Preferably, the transmission frequency chosen is a transmission channel from a free 2.4 GHz band. In the case of operation in the 2.4 GHz band, the list of preferred transmission channels should advantageously contain particularly such transmission channels as are not used by the IEEE 802.11 standard (WLAN or WiFi). Such transmission channels as have only low statistical use can also be considered. The method for ascertaining the statistical use is explained above. It is particularly advantageous if the first preferred transmission channel that is checked is a channel that is not used by the IEEE 802.11 standard or has only low statistical use.

The measures explained above have the advantage that there is nevertheless sufficient operating power produced at the transmitter end in a radio system whose form factor may be embodied e.g. as shown in FIG. 1 (cf. module housing 1) and that is excited by means of short/low mechanical operating paths and/or forces. In addition, an advantageous choice of channel can be made for transmission channels, so that clash-free data transmission is possible in radio networks despite a possible multiplicity of coexisting radio systems.

When using a method for sending messages in an autonomous-power radio system of the type explained here, it makes sense and is important to make a choice of transmission channel on the basis of an instantaneous decision, i.e. on the basis of a decision about the momentarily or presently available circumstances on a transmission channel (e.g. use) on the basis of the criteria explained above, advantageously on the basis of the bandwidth of the channel and/or the time and/or a signal level. An autonomous-power radio system can be activated by operation of an operating element and can use present circumstances on the checked transmission channels to decide which transmission channel appears most favorable at this instant. This transmission channel can then be chosen for sending a radio message.

In connection with the method sequence from FIG. 2, a return channel from one or more receiver systems to the respectively sending radio system may also be provided and set up. The return channel allows a receiver system to return to the sending radio system e.g. information about a channel use or channel selection (choice) in the receiver system. This has the advantage that the sending radio system can coordinate a choice of transmission channel also on the basis of such information and criteria as are presently and/or statistically available in a receiver system. A return via the return channel can be made after a predetermined period of time, for example, or in combination with a possibly protocol-dependent ACK signal that is expected by the radio system.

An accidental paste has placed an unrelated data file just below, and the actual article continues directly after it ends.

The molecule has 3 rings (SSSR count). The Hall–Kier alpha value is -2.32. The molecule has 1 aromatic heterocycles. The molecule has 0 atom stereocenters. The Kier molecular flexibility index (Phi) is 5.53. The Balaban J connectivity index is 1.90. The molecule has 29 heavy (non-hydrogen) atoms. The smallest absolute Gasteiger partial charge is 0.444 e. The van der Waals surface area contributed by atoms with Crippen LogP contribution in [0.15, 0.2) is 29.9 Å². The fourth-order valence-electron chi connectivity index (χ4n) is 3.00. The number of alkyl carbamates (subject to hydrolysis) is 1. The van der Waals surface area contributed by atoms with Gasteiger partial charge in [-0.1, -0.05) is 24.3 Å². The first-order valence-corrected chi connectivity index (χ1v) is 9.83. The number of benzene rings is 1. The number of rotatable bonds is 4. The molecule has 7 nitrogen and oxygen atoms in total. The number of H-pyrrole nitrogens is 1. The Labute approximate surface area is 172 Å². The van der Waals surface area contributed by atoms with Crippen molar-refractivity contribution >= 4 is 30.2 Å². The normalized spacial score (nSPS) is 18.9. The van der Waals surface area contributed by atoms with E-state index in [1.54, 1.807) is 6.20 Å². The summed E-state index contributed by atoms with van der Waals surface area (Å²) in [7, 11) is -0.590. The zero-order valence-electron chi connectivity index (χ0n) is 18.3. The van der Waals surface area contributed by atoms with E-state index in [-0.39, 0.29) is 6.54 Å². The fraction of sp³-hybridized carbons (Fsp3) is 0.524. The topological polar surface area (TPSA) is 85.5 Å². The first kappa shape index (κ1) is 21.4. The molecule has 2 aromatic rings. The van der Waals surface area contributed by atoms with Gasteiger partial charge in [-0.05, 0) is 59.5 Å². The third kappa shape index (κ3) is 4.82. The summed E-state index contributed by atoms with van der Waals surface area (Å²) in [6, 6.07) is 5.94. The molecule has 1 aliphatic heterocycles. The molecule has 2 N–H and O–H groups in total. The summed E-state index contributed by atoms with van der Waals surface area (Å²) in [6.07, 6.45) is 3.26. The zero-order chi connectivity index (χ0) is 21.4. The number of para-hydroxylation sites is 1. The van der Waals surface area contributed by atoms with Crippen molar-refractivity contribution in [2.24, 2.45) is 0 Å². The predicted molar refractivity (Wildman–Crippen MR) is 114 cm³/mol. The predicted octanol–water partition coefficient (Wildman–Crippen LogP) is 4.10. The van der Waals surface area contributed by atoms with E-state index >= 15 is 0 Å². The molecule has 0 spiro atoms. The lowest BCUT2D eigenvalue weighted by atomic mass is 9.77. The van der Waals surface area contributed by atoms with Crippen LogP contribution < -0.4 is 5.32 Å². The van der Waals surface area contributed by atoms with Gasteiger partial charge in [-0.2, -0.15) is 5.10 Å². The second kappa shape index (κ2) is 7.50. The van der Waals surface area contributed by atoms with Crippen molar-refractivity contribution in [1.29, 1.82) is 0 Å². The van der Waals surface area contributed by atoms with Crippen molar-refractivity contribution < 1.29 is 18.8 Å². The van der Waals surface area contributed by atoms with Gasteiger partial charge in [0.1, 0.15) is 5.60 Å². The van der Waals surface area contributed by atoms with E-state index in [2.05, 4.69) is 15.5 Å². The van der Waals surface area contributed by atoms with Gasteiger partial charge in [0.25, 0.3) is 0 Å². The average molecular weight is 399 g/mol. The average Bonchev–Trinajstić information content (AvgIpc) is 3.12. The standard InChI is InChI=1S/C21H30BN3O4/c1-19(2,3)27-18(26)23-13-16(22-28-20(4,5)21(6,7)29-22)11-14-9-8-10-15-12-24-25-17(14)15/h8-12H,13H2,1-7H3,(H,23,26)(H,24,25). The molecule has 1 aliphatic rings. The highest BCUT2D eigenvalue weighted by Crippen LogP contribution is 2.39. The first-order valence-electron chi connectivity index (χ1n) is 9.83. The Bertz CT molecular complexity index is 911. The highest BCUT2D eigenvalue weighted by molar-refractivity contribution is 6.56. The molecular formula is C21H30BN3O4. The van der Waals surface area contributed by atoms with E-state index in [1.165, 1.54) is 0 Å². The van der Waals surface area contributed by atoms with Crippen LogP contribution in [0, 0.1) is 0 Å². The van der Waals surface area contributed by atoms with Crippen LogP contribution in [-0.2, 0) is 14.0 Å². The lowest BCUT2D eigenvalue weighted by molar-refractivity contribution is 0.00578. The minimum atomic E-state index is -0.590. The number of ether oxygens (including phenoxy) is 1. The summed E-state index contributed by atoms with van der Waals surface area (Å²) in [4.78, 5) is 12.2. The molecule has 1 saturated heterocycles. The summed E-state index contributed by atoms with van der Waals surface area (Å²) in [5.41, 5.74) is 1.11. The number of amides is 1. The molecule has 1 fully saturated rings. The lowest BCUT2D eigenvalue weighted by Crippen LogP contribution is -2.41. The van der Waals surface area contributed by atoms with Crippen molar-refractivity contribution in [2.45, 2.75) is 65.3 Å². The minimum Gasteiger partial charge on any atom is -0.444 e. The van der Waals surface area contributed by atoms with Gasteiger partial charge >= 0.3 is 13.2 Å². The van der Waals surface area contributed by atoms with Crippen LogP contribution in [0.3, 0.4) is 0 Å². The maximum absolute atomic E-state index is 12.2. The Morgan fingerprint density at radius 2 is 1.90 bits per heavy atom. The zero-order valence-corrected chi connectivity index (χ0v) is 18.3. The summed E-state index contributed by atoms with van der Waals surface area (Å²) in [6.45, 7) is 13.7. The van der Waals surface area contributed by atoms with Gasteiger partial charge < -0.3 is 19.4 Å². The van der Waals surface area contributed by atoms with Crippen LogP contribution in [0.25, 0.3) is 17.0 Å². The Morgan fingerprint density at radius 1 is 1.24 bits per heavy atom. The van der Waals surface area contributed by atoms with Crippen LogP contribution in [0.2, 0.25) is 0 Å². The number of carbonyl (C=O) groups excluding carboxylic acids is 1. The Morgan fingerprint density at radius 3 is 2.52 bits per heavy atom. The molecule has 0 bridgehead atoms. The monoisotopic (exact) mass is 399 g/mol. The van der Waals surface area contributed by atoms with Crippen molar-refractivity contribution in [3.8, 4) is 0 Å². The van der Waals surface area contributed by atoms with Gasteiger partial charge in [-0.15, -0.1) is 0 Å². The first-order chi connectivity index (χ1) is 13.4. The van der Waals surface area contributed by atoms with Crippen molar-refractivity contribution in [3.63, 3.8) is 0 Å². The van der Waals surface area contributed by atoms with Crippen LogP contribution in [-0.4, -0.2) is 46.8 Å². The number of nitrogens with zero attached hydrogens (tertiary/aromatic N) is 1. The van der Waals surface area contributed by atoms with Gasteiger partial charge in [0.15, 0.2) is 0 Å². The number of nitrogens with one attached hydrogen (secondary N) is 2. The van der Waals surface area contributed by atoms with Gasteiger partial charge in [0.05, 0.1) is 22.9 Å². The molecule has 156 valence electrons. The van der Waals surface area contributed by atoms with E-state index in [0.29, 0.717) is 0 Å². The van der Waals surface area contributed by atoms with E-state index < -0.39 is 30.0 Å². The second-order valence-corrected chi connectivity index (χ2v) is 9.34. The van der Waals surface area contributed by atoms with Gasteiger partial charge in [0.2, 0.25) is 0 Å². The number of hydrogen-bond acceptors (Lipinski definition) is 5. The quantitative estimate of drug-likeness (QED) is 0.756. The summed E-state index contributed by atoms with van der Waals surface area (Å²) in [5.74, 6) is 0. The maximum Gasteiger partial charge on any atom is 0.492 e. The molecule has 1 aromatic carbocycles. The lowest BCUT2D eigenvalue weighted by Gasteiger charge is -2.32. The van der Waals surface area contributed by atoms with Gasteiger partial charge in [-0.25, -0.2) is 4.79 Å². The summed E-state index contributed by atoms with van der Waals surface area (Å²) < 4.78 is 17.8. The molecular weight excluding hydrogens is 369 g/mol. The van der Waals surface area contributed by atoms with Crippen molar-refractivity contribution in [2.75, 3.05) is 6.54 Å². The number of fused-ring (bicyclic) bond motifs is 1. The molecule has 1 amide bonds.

FIG. 3 shows a schematic sequence for a possible method for ascertaining a suitable reception channel of a receiver system of the type explained here. An advantageous scenario based on the method is presented below in a reception system.

From a list of possible reception channels, a first reception channel is checked for use thereof over a time T. Besides a current use, it is alternatively or additionally also possible to use a rate of use or probability of use, or else criteria on the basis of the respective bandwidth of the reception channel and/or the time (e.g. instantaneous or temporally distinguishable criteria) and/or a signal level on the reception channel. In general, a statistical channel availability is therefore ascertained.

If this channel availability meets a prescribed criterion (e.g. quality criterion for a reception quality, low interference sensitivity, low noise power spectral density, etc.), that is to say if a quality criterion is satisfied, then the method is terminated immediately and this reception channel is subsequently used to receive (cf. left-hand path in FIG. 3 starting from the “Check use” block).

Should the checked reception channel fail to satisfy the prescribed quality criterion (cf. right-hand path in FIG. 3 starting from the “Check use” block), then the ascertained (statistical) information (e.g. use or probability of use or other gauges) of the reception channel is stored and the further reception channels from the list of possible reception channels are iteratively checked. This can be done for all reception channels or up to a stipulated sufficient upper limit. Should one of these reception channels subsequently satisfy the prescribed criterion, the method is terminated and the channel is retained as the reception channel. Should none of the channels satisfy the prescribed criterion, then the stored information is taken to the basis for ascertaining the most suitable or best channel for the purposes of the above criteria and stipulations and for subsequently choosing it as a reception channel.